Ahron Weiner Portrait.jpg


Art imitates life.  Ads imitate art.  Life imitates ads.  And around again, in a monstrous cycle of disposability, and kitsch recollection.  I've never been able to understand how artists can work all day and create all night, and not countenance some bleed between their disciplines: some semblance of mutual influence, some reaction - positive, negative, anything.  For the last two decades I've been paying bills by working in the advertising industry, and for the last four decades I've lived and raised a family in this media-saturated, 24/7 ad-fest we call World. In that time I've become fascinated by the ephemeral nature of the products I've sold, and the products I've bought, and the dreams of eternality and immortality inherent in the fashioning, and enframing, of beauty, and truth.  My practice, then, has progressed from photographing shredded advertising posters on city scaffolding and walls, to systematically decollaging in situ street advertising posters–a form of Semiotic Archaeology–to uncover hidden meanings and hermetic truths.   I’ve recombined appropriated images and logos from print and online media in the interest of candor.  I've fabricated skeletons out of logos, fashioning mascots of the ways not just our minds but our bodies too have been proprietized.  I've combined found objects - rusted scrap metal, dental impressions, discarded technology, natural detritus and brand iconography - into immersive environments - commercespheres - in which the audience itself becomes the installation: an entity to be demographically parsed.  Advertising "culture" is everywhere, everywhen, and yet because each signifying campaign is not intended to outlast its signified, its vocabularies, tools, and artifacts must be perpetually renewed.  It's that in-wired obsolescence, and that insatiable appetite, I seek to address - or, perhaps, I'm hoping merely to show the scars of my collaboration with madness.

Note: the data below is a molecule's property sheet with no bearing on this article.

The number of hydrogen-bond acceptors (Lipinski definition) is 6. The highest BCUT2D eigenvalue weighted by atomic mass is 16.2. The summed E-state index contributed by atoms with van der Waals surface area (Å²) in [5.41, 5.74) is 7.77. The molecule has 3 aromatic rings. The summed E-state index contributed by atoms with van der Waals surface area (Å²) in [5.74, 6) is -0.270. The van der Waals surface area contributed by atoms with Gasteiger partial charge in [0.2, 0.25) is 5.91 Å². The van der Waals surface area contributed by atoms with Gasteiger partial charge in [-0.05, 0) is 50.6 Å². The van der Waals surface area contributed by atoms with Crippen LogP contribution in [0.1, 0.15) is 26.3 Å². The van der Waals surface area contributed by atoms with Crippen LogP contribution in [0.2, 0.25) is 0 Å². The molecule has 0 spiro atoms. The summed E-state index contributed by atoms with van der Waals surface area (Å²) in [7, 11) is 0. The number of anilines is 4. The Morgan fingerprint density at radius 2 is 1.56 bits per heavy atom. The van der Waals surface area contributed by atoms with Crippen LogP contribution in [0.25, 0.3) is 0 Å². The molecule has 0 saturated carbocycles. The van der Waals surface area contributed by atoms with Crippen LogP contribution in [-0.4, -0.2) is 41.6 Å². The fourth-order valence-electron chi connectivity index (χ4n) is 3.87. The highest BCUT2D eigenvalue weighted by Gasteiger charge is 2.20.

- Ahron D. Weiner